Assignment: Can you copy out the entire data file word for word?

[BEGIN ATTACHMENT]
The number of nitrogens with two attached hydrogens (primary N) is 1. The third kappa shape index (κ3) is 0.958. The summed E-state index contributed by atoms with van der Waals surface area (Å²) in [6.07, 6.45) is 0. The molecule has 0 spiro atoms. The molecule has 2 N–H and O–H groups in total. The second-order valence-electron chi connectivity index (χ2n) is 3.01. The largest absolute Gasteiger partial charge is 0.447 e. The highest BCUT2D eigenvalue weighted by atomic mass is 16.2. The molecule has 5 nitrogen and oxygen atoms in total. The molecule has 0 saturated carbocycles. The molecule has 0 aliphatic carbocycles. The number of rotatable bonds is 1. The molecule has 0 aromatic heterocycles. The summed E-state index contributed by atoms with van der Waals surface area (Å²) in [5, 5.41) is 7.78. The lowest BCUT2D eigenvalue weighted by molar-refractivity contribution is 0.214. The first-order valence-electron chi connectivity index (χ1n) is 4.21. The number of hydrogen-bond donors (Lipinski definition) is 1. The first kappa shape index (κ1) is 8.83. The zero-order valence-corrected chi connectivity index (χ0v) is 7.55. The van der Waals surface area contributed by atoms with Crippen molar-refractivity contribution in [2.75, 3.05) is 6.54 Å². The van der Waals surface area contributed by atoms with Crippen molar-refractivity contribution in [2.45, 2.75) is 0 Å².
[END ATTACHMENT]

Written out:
The number of nitrogens with two attached hydrogens (primary N) is 1. The third kappa shape index (κ3) is 0.958. The summed E-state index contributed by atoms with van der Waals surface area (Å²) in [6.07, 6.45) is 0. The molecule has 0 spiro atoms. The molecule has 2 N–H and O–H groups in total. The second-order valence-electron chi connectivity index (χ2n) is 3.01. The largest absolute Gasteiger partial charge is 0.447 e. The highest BCUT2D eigenvalue weighted by atomic mass is 16.2. The molecule has 5 nitrogen and oxygen atoms in total. The molecule has 0 saturated carbocycles. The molecule has 0 aliphatic carbocycles. The number of rotatable bonds is 1. The molecule has 0 aromatic heterocycles. The summed E-state index contributed by atoms with van der Waals surface area (Å²) in [5, 5.41) is 7.78. The lowest BCUT2D eigenvalue weighted by molar-refractivity contribution is 0.214. The first-order valence-electron chi connectivity index (χ1n) is 4.21. The number of hydrogen-bond donors (Lipinski definition) is 1. The first kappa shape index (κ1) is 8.83. The zero-order valence-corrected chi connectivity index (χ0v) is 7.55. The van der Waals surface area contributed by atoms with Crippen molar-refractivity contribution in [2.75, 3.05) is 6.54 Å². The van der Waals surface area contributed by atoms with Crippen molar-refractivity contribution in [2.45, 2.75) is 0 Å².